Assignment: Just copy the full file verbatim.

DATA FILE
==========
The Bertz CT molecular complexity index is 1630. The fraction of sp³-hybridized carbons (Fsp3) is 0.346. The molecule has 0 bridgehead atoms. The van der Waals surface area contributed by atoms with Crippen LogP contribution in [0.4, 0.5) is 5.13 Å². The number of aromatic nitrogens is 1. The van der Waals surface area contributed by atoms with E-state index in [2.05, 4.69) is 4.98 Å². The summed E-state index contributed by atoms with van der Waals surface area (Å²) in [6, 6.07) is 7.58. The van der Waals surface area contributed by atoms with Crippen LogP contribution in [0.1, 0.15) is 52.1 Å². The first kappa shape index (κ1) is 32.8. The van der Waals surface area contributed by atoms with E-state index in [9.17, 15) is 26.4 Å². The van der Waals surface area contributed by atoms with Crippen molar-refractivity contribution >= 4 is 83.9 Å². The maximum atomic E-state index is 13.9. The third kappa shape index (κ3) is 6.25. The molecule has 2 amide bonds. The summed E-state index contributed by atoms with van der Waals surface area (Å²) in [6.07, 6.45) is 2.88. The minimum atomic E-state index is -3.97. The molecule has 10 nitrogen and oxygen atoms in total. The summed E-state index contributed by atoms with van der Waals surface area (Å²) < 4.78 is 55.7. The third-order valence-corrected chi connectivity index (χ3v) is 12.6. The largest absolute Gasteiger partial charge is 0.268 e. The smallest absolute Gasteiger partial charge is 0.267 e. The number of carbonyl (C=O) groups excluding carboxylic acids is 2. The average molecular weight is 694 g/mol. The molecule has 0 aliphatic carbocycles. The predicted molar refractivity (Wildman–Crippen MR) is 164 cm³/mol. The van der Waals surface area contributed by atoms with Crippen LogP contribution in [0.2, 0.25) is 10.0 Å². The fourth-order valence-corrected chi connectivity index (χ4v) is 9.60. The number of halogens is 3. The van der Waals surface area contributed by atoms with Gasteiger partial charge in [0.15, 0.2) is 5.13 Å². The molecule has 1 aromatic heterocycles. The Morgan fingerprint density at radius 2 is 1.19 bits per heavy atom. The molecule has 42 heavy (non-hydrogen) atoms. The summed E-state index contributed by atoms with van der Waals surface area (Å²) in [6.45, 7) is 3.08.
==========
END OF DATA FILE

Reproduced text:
The Bertz CT molecular complexity index is 1630. The fraction of sp³-hybridized carbons (Fsp3) is 0.346. The molecule has 0 bridgehead atoms. The van der Waals surface area contributed by atoms with Crippen LogP contribution in [0.4, 0.5) is 5.13 Å². The number of aromatic nitrogens is 1. The van der Waals surface area contributed by atoms with E-state index in [2.05, 4.69) is 4.98 Å². The summed E-state index contributed by atoms with van der Waals surface area (Å²) in [6, 6.07) is 7.58. The van der Waals surface area contributed by atoms with Crippen LogP contribution in [0.1, 0.15) is 52.1 Å². The first kappa shape index (κ1) is 32.8. The van der Waals surface area contributed by atoms with E-state index in [9.17, 15) is 26.4 Å². The van der Waals surface area contributed by atoms with Crippen molar-refractivity contribution >= 4 is 83.9 Å². The maximum atomic E-state index is 13.9. The third kappa shape index (κ3) is 6.25. The molecule has 2 amide bonds. The summed E-state index contributed by atoms with van der Waals surface area (Å²) in [6.07, 6.45) is 2.88. The minimum atomic E-state index is -3.97. The molecule has 10 nitrogen and oxygen atoms in total. The summed E-state index contributed by atoms with van der Waals surface area (Å²) < 4.78 is 55.7. The third-order valence-corrected chi connectivity index (χ3v) is 12.6. The largest absolute Gasteiger partial charge is 0.268 e. The smallest absolute Gasteiger partial charge is 0.267 e. The number of carbonyl (C=O) groups excluding carboxylic acids is 2. The average molecular weight is 694 g/mol. The molecule has 0 aliphatic carbocycles. The predicted molar refractivity (Wildman–Crippen MR) is 164 cm³/mol. The van der Waals surface area contributed by atoms with Crippen LogP contribution in [0.2, 0.25) is 10.0 Å². The fourth-order valence-corrected chi connectivity index (χ4v) is 9.60. The number of halogens is 3. The van der Waals surface area contributed by atoms with Gasteiger partial charge in [0.15, 0.2) is 5.13 Å². The molecule has 1 aromatic heterocycles. The Morgan fingerprint density at radius 2 is 1.19 bits per heavy atom. The molecule has 42 heavy (non-hydrogen) atoms. The summed E-state index contributed by atoms with van der Waals surface area (Å²) in [6.45, 7) is 3.08.